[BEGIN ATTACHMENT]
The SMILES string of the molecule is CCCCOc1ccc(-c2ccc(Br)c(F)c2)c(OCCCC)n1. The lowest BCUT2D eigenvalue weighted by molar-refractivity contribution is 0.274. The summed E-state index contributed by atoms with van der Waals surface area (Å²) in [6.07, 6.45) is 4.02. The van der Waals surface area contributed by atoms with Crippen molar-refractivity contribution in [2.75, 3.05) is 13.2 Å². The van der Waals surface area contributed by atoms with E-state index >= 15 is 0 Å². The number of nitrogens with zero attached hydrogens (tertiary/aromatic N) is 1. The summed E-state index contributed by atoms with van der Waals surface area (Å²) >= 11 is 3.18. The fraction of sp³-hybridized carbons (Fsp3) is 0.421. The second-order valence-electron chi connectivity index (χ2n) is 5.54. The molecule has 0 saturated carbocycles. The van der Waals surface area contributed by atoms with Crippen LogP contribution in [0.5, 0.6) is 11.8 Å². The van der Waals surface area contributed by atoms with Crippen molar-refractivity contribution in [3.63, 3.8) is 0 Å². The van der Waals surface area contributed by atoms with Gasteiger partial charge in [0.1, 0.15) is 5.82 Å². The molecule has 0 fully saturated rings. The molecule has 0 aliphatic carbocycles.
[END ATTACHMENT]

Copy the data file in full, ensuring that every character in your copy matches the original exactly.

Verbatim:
The SMILES string of the molecule is CCCCOc1ccc(-c2ccc(Br)c(F)c2)c(OCCCC)n1. The lowest BCUT2D eigenvalue weighted by molar-refractivity contribution is 0.274. The summed E-state index contributed by atoms with van der Waals surface area (Å²) in [6.07, 6.45) is 4.02. The van der Waals surface area contributed by atoms with Crippen molar-refractivity contribution in [2.75, 3.05) is 13.2 Å². The van der Waals surface area contributed by atoms with E-state index >= 15 is 0 Å². The number of nitrogens with zero attached hydrogens (tertiary/aromatic N) is 1. The summed E-state index contributed by atoms with van der Waals surface area (Å²) >= 11 is 3.18. The fraction of sp³-hybridized carbons (Fsp3) is 0.421. The second-order valence-electron chi connectivity index (χ2n) is 5.54. The molecule has 0 saturated carbocycles. The van der Waals surface area contributed by atoms with Crippen LogP contribution in [0.5, 0.6) is 11.8 Å². The van der Waals surface area contributed by atoms with Crippen molar-refractivity contribution in [3.63, 3.8) is 0 Å². The van der Waals surface area contributed by atoms with Gasteiger partial charge in [0.1, 0.15) is 5.82 Å². The molecule has 0 fully saturated rings. The molecule has 0 aliphatic carbocycles.